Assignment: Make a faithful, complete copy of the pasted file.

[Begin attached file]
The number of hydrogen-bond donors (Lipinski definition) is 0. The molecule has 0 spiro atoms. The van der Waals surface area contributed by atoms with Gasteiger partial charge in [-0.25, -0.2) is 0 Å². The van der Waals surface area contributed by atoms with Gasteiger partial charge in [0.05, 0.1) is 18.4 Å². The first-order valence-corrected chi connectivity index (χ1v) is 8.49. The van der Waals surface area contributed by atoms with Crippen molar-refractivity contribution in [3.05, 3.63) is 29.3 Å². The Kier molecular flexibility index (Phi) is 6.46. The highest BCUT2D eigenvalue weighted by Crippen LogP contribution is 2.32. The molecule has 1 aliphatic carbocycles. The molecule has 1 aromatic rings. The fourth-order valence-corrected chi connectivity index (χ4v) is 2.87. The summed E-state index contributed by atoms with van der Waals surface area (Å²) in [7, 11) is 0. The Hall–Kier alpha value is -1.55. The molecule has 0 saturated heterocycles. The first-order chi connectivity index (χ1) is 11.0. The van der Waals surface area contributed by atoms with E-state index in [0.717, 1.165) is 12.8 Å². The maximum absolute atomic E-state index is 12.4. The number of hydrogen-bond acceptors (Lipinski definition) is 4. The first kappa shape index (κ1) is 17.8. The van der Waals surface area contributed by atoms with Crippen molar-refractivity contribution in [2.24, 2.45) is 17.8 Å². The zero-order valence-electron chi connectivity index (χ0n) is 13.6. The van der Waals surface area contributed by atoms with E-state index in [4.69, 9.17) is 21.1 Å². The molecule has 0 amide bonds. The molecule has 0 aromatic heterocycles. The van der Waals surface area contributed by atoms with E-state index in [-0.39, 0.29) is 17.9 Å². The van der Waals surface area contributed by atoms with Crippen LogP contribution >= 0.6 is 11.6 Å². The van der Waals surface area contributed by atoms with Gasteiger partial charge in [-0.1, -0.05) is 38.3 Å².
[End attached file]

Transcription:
The number of hydrogen-bond donors (Lipinski definition) is 0. The molecule has 0 spiro atoms. The van der Waals surface area contributed by atoms with Gasteiger partial charge in [-0.25, -0.2) is 0 Å². The van der Waals surface area contributed by atoms with Gasteiger partial charge in [0.05, 0.1) is 18.4 Å². The first-order valence-corrected chi connectivity index (χ1v) is 8.49. The van der Waals surface area contributed by atoms with Crippen molar-refractivity contribution in [3.05, 3.63) is 29.3 Å². The Kier molecular flexibility index (Phi) is 6.46. The highest BCUT2D eigenvalue weighted by Crippen LogP contribution is 2.32. The molecule has 1 aliphatic carbocycles. The molecule has 1 aromatic rings. The fourth-order valence-corrected chi connectivity index (χ4v) is 2.87. The summed E-state index contributed by atoms with van der Waals surface area (Å²) in [7, 11) is 0. The Hall–Kier alpha value is -1.55. The molecule has 0 saturated heterocycles. The first-order chi connectivity index (χ1) is 11.0. The van der Waals surface area contributed by atoms with E-state index in [0.717, 1.165) is 12.8 Å². The maximum absolute atomic E-state index is 12.4. The number of hydrogen-bond acceptors (Lipinski definition) is 4. The first kappa shape index (κ1) is 17.8. The van der Waals surface area contributed by atoms with Crippen molar-refractivity contribution in [2.24, 2.45) is 17.8 Å². The zero-order valence-electron chi connectivity index (χ0n) is 13.6. The van der Waals surface area contributed by atoms with E-state index in [4.69, 9.17) is 21.1 Å². The molecule has 0 amide bonds. The molecule has 0 aromatic heterocycles. The van der Waals surface area contributed by atoms with E-state index in [-0.39, 0.29) is 17.9 Å². The van der Waals surface area contributed by atoms with Crippen LogP contribution >= 0.6 is 11.6 Å². The van der Waals surface area contributed by atoms with Gasteiger partial charge in [-0.1, -0.05) is 38.3 Å².